Wonderful Woman

It has been a long trip to the silver screen for the most iconic female superhero. Wonder Woman first appeared in DC Comics a couple of years after its two male superstars, Superman and Batman, yet she’s just now getting her own movie. Christopher Reeve put on Superman’s tights and cape back in the 1970s, while Michael Keaton became Batman in the 1980s. Since then two more actors have played Superman while four others have worn Batman’s costume.

The good news is that Wonder Woman is worth the wait, particularly to have Gal Gadot play the role. Gadot is both a beauty queen (Miss Israel, 2004) and an Israeli Army vet, which pretty much puts her in the class of Wonder Woman off the screen. She began acting in movies in 2009 when she appeared in Fast and Furious, the fourth movie in that series and the one that refocused it after it drifted off to Tokyo. She was the best part of last year’s Batman v. Superman: Dawn of Justice in her first appearance as Wonder Woman. (The movie works best if you think of it as a teaser trailer.)

Wonder Woman begins shortly after Batman v. Superman with Diana Prince, Wonder Woman’s cover identity, working in the Louvre in Paris. Bruce Wayne sends her the photograph she’d sought to recover from Lex Luthor. Looking at it, Diana remembers what led to it being taken back in 1918. The story jumps back to Diana’s childhood on the island of Themyscira, the home of the Amazons. Diana was the only child, created by Hippolyta (Connie Nielsen), Queen of the Amazons, with life breathed into her by Zeus. She’s tutored in combat by Antiope (Robin Wright), the greatest Amazon warrior, but it eventually becomes clear that Diana is someone special.

When American spy Steve Trevor (Chris Pine) crashes a German monoplane into the ocean by the island, Diana rescues him. He was being pursued by a German warship which breaks through the island’s protective screen and sends marines onto the beach to kill Trevor. However, they’re met by the might of the Amazons. In questioning after the battle, Trevor explains about “the war to end all wars” that has engulfed the world for four years, resulting in millions of casualties. While the Armistice to end the war is being negotiated, General Ludendorff (Danny Huston) is working with Dr. Maru (Elena Anaya) to create the next generation of poison gas that will reignite the conflict. Diana sees the hand of Aries, the God of War, in the conflict, and knows she must stop him to stop the war.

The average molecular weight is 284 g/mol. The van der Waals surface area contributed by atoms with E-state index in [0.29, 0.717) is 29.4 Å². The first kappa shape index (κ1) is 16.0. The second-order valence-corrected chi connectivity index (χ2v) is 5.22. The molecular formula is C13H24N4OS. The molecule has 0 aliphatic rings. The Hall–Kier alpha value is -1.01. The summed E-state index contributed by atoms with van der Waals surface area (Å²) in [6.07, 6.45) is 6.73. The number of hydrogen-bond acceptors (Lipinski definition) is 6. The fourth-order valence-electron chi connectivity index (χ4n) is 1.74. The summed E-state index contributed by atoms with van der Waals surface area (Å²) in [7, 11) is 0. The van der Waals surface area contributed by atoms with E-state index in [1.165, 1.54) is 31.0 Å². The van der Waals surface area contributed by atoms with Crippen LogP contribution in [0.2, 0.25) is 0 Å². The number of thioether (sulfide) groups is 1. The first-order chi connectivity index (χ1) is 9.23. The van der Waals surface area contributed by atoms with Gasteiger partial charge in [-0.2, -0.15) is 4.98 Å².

While in its first season, the 1970s TV series with Linda Carter mirrored the origin story of the comic and was set during WWII. It switched to a contemporary setting for its last two seasons. Here, though, screenwriter Allan Heinberg along with others who developed the story set the movie during the First World War. It benefits the story in that it was the first truly mechanized war and widespread conflict, and it was before women gained voting rights and started moving toward equality. While Diana is a throwback to Ancient Greece, the setting also places her as far more progressive than the world at that time.

Director Patty Jenkins wrote and directed Monster, for which Charlize Theron won the Best Actress Oscar. Since then she’s mostly done television (“Arrested Development” and “The Killing” among the series), but she helms this movie with a firm hand and a fine sensitivity to the story. The pacing’s tight throughout most of the film. It does suffer a bit in the third act from the same over-the-top action previously seen in Man of Steel and Batman v. Superman. It’s like DC has standard film stock to be used in any such battle sequences. Still, it plays much better than either of those previous movies.

One delight is Lucy Davis as Etta, Steve Trevor’s secretary/assistant. She pretty much steals every scene she’s in. Danny Huston and Elena Anaya are effective villains, and Anaya manages to still evoke sympathy in the end. (The Spanish actress is mostly known for her work with Pedro Almodovar in Talk to Her and The Skin I Live In.) Pine has plenty of experience in adventure movies with the rebooted Star Trek series, though he’s stretched past that recently with Hell and High Water. He can handle the comedic wit in the character, but still makes you care for and about him.

But the movie, rightly, belongs to Gal Gadot. (In case you’re wondering about the pronounciation, the first name rhymes with “doll” and the last with “a float.”) While most superhero characters mask their feelings, with Gadot’s Wonder Woman they are there to be seen clearly. More than that, they are the motivation for her actions. It is rare for an action movie to pass the Bechdel test, but Wonder Woman does that with flying colors. Hopefully the likely success of the movie will begin a flow of more films centered on female characters. That truly would be wonderful.


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